the indoor corridors of buildings is also quite challenging. To
address these issues, a supervised deep learning model for the
spatial coordinate detection of a mobile robot is proposed here.
Specifically, a novel technique is introduced involving
structuring and collaging of the surrounding views obtained by
the on-board cameras for the training data preparation. A
system linking robot kinematics and image processing provides
automatic data annotation, which significantly reduces the need
for human work on data preparation. Experimental evidence
showed that the precision and recall rates of the location
coordinate detection are 0.91 and 0.85, respectively. Also, the
detection appeared to be effective over a path width of 0.75 m,
which is sufficient to cover the possible deviations from the
target path. Furthermore, it took averagely 0.14 s for each visual
detection performed by an ordinary PC on-board the mobile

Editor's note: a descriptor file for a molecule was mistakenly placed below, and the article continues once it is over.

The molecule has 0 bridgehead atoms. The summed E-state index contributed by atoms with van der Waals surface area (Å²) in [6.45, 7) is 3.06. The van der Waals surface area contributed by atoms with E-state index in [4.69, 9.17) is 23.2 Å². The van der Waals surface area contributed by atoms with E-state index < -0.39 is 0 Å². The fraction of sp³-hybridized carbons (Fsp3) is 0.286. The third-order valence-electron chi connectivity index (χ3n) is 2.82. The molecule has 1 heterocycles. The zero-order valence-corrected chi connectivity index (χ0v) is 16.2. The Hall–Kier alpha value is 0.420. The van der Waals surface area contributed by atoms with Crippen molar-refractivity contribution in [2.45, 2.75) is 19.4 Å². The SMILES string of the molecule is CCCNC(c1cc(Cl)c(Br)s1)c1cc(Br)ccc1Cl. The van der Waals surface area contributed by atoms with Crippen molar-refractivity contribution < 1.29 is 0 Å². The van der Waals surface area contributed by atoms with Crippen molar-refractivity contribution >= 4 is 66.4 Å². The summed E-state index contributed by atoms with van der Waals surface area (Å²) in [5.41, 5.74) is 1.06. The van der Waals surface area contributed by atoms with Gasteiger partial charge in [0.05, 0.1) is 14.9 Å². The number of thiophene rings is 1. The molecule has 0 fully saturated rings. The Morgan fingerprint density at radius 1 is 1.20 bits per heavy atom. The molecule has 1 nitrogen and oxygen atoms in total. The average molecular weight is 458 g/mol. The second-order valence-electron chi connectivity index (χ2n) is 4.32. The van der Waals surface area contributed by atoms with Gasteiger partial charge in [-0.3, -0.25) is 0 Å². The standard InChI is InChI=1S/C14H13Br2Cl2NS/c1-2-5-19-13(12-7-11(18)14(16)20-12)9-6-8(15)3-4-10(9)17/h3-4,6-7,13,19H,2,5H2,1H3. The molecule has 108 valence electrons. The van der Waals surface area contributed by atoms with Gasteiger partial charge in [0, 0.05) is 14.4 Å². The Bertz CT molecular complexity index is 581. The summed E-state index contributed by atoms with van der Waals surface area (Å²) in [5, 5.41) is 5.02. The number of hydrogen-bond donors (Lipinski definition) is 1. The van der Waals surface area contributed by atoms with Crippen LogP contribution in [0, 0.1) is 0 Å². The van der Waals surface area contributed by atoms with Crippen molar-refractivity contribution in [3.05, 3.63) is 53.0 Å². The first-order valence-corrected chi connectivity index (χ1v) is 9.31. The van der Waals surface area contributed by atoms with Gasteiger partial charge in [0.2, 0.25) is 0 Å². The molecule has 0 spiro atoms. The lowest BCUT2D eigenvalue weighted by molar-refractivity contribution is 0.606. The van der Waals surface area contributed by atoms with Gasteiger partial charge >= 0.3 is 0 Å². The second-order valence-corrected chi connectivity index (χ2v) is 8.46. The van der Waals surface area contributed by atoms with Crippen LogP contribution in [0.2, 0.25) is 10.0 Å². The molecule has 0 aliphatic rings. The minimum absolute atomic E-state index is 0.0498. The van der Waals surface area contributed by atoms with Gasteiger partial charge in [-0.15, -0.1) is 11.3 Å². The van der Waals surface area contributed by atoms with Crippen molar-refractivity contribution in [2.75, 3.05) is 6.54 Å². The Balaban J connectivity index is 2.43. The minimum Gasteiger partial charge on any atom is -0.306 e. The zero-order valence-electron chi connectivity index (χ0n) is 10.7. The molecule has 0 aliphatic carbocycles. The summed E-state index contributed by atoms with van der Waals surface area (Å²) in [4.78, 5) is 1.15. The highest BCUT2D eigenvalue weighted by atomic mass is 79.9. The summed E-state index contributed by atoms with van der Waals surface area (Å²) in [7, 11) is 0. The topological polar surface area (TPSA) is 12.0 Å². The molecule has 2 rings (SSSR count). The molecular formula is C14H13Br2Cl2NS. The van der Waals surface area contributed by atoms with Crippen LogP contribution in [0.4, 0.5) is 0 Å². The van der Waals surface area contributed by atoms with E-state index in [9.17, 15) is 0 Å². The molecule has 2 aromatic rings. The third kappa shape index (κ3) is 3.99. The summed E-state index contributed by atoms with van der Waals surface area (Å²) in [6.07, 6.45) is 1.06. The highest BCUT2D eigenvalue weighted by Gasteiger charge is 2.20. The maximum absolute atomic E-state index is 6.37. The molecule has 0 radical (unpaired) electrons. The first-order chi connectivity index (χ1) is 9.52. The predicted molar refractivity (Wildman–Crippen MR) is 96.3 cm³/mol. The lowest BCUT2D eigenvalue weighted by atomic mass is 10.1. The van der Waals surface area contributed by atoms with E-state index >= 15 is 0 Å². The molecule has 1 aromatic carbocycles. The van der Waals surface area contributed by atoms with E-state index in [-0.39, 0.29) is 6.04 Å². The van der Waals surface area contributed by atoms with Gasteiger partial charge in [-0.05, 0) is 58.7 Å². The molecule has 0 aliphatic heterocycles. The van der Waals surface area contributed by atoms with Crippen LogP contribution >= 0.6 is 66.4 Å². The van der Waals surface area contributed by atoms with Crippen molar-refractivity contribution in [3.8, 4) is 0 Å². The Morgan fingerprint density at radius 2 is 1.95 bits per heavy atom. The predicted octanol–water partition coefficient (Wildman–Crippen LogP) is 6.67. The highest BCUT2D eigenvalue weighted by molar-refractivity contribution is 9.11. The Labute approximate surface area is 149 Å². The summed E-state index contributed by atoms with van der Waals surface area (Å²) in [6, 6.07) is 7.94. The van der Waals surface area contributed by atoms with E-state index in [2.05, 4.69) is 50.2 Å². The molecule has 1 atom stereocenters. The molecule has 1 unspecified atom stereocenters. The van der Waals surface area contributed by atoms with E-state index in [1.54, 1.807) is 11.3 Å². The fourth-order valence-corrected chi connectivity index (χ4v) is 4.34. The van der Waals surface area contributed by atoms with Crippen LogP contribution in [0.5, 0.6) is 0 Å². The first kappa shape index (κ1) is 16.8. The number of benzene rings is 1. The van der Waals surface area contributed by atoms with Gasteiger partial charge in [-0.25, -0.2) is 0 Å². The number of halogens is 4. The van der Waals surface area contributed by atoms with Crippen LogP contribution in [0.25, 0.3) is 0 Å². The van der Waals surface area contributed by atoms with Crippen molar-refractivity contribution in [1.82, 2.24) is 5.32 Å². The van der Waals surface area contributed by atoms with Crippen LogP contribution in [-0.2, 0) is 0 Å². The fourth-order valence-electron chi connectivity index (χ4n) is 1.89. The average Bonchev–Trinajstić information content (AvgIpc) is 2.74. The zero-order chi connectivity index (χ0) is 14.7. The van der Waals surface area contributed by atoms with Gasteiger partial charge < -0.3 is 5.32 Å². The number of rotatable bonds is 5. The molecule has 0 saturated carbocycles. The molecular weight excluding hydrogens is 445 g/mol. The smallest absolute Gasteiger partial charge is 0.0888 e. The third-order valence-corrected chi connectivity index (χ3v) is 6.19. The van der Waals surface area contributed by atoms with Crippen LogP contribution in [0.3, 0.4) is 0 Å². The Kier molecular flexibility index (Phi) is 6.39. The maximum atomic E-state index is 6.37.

robot; thus, real-time navigation using the proposed method is
achievable.
I. INTRODUCTION
Autonomous mobility is a key capability of the mobile
robots, which are expected to perform real-time obstacle
avoidance, path planning, and place recognition without
human assistance. Making sense of the position where the
robot is located at is essential to autonomous mobility; a
reliable and effective method for such automated localization
tasks is of great use. A common and important task of a mobile
service robot is to navigate and localize itself along the correct
path to the designated destination. For example, when a
hospital robot is dispatched to a specific station, the robot
should first determine the routes to take, then navigate along
the routes while constantly confirming its location/coordinates,
and finally reach the goal. Often the indoor routes consist of
lengthy corridors such as the one shown in Fig. 1, which is lack